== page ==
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The Camera as Actor edited by Amy Cox Hall

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Is from: Southold, US
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Sun 11-Apr-21 09:57 AM
The Camera as Actor: The Camera as Embodiment of Technology edited by Amy Cox Hall.

The author says, "This volume hopes to further our understanding of how, and in what ways, imaging technology shapes us, our lives, and the representations out of which we make knowledge, base our judgments and ultimately act." That sounds like a useful goal for both photographers and those interested in the social sciences. Unfortunately, at least for me, the book never satisfied the goal.

The book consists of a lengthy introduction, which is a road map to the history of photography and, assuming such a thing exists, the philosophy of photography. The first essay is entitled "The camera as a meeting place for decision making" and purports to identify the uses made of cameras. The second is "Media archaeology of tiny viewfinderless cameras as technologies of action". Viewfinderless cameras range from the original Brownie which had a V shaped slot cut into the top to select a subject to today's GoPro cameras, which are often attached to the body or an object so that pictures are taken without looking through the view finder.

The second part of the book discusses the role of itinerant family portrait photographers in Turkey, and their role in implementing (or not) Ataturk's efforts in bringing the country into the modern era. The next article talks about the use of analogue toy cameras and polaroids by folks who reject the organization required for digital photography.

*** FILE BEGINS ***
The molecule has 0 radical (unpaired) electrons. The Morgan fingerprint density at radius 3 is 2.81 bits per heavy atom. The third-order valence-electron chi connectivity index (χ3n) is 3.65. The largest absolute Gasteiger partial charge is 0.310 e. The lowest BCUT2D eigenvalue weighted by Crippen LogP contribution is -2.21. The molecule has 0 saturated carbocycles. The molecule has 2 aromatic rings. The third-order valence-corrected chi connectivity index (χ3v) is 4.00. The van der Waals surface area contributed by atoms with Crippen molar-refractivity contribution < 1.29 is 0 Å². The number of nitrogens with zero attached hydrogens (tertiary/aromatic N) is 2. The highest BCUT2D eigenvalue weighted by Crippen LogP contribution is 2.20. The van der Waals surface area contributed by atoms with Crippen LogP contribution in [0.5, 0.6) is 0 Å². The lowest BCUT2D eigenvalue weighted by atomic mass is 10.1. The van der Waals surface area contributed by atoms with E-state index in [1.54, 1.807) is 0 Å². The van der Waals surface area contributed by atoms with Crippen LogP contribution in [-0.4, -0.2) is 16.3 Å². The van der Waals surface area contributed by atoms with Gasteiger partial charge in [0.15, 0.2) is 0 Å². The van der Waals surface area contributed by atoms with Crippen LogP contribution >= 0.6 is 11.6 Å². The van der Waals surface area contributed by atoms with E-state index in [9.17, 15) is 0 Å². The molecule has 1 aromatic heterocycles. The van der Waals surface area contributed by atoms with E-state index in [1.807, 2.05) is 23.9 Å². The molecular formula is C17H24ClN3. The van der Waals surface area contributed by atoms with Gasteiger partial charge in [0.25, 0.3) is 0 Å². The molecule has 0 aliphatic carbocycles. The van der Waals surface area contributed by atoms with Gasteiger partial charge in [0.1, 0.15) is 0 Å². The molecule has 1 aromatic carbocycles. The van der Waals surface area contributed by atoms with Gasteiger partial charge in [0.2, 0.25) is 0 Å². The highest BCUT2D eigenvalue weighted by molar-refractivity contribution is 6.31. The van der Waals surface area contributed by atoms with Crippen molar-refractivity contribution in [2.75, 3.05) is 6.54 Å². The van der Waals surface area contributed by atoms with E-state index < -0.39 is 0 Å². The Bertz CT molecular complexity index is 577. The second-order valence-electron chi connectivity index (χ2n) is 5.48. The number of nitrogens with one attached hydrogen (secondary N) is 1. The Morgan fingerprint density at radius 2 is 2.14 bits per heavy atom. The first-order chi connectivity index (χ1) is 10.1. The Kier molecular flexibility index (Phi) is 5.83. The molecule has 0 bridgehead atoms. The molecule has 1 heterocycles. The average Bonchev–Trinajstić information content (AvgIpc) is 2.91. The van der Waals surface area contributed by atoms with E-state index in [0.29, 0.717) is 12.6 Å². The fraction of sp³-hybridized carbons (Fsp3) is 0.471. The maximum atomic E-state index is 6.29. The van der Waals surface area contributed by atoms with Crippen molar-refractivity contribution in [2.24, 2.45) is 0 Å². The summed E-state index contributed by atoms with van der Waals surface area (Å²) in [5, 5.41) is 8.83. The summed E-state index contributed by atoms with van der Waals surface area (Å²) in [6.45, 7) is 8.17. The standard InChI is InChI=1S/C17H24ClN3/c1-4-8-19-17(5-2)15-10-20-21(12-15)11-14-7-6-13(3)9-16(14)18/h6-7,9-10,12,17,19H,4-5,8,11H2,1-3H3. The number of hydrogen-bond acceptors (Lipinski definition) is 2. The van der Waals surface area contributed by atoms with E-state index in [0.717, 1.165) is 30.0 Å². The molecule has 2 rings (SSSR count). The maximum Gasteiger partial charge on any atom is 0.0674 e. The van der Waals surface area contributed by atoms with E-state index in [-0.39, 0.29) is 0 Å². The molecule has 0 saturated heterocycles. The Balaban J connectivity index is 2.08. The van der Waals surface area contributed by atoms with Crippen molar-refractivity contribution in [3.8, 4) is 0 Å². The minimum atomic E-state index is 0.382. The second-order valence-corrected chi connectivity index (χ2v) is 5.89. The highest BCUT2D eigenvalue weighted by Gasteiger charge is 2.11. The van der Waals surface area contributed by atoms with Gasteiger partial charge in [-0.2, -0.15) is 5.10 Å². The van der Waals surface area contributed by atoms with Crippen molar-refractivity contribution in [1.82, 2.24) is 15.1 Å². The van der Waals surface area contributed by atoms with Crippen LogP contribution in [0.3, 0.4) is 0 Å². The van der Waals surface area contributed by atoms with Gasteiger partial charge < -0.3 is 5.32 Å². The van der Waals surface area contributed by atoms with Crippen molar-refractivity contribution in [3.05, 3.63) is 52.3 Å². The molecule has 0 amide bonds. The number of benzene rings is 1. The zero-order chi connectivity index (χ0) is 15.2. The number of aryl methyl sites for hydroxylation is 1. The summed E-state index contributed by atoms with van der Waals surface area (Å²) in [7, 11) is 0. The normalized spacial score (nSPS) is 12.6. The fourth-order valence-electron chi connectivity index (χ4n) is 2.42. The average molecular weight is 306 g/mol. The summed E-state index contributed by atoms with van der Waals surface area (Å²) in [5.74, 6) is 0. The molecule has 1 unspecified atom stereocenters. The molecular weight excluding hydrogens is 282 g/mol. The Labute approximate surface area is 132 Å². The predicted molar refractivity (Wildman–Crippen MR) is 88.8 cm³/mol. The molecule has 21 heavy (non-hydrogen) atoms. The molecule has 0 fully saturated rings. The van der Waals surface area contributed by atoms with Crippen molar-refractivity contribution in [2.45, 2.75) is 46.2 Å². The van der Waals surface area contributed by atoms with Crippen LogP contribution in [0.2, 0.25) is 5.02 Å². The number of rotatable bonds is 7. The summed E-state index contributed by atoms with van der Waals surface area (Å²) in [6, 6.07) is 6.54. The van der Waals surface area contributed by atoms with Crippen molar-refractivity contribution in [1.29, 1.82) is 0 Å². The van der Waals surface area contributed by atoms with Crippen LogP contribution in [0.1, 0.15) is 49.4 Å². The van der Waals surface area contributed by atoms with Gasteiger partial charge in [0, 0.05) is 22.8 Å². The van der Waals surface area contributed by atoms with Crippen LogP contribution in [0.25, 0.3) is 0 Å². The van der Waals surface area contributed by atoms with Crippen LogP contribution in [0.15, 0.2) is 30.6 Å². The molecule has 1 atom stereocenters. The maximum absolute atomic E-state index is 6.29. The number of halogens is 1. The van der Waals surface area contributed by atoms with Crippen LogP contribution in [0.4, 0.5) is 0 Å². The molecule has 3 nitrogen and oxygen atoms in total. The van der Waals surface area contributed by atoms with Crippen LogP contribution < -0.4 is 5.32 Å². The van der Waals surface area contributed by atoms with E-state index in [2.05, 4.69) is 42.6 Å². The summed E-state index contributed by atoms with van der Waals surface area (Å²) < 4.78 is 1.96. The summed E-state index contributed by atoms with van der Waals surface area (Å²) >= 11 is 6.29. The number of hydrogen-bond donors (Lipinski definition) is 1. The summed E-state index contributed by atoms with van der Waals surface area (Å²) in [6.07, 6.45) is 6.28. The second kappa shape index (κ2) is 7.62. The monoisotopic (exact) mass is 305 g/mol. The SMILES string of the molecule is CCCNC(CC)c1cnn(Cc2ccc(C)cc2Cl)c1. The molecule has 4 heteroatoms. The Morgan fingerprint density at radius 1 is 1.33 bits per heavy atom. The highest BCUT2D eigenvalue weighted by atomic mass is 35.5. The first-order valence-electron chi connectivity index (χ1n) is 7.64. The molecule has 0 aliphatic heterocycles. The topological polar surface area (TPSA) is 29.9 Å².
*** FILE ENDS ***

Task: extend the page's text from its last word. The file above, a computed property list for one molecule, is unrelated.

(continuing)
Part three first talks about the use of cameras by individuals with autism spectrum condition. The final article talks about how police body cameras are failing in their use as a tool of law enforcement.

I've had to use this lengthy summary because I saw no consistent thread between these articles. In fact, I wondered how and why they came to be assembled in this book.

I found one article at least stimulating. I have a friend who photographs regularly with a Holga "toy" camera. The author suggests that users of these devices reject planning in favor of spontaneity, and perhaps, reject technology. I must admit I never understood my friend's devotion to his Holga, but perhaps the author of the article was correct.

The author of the article about body cameras discusses them as an extension of technology to enable better policing, noting that they have not been successful. I found it disingenuous not to recognize that many members of the public see body cameras as a tool for curbing police malpractice.

The article on individuals with autism spectrum condition, who also photographed, used a sample size of four young men aged from 18 to 25. This is sample is totally inadequate to draw useful conclusions.

Here, just for fun, is a typical sentence in one of the articles:
"The oscillation of proximity and distance between the intra-camera “eye” (the implied lens of the transducer) and the eye of the human subject who seeks the experience of immersive looking is not so different from the situation of the 360-degree pan that establishes the human subject at the center point of the field of the gaze, except that in the latter case the eye is mirrored at the locus of the field."

All of the above is just a small sample of my notes on this book.

I also read this book using the publisher's Vital Source Bookshelf app. There is no explanation of how the app works for navigation, and navigation keys seem to change their function at random.

For a practicing photographer there is little of use in this book. I can't imagine who else would be interested.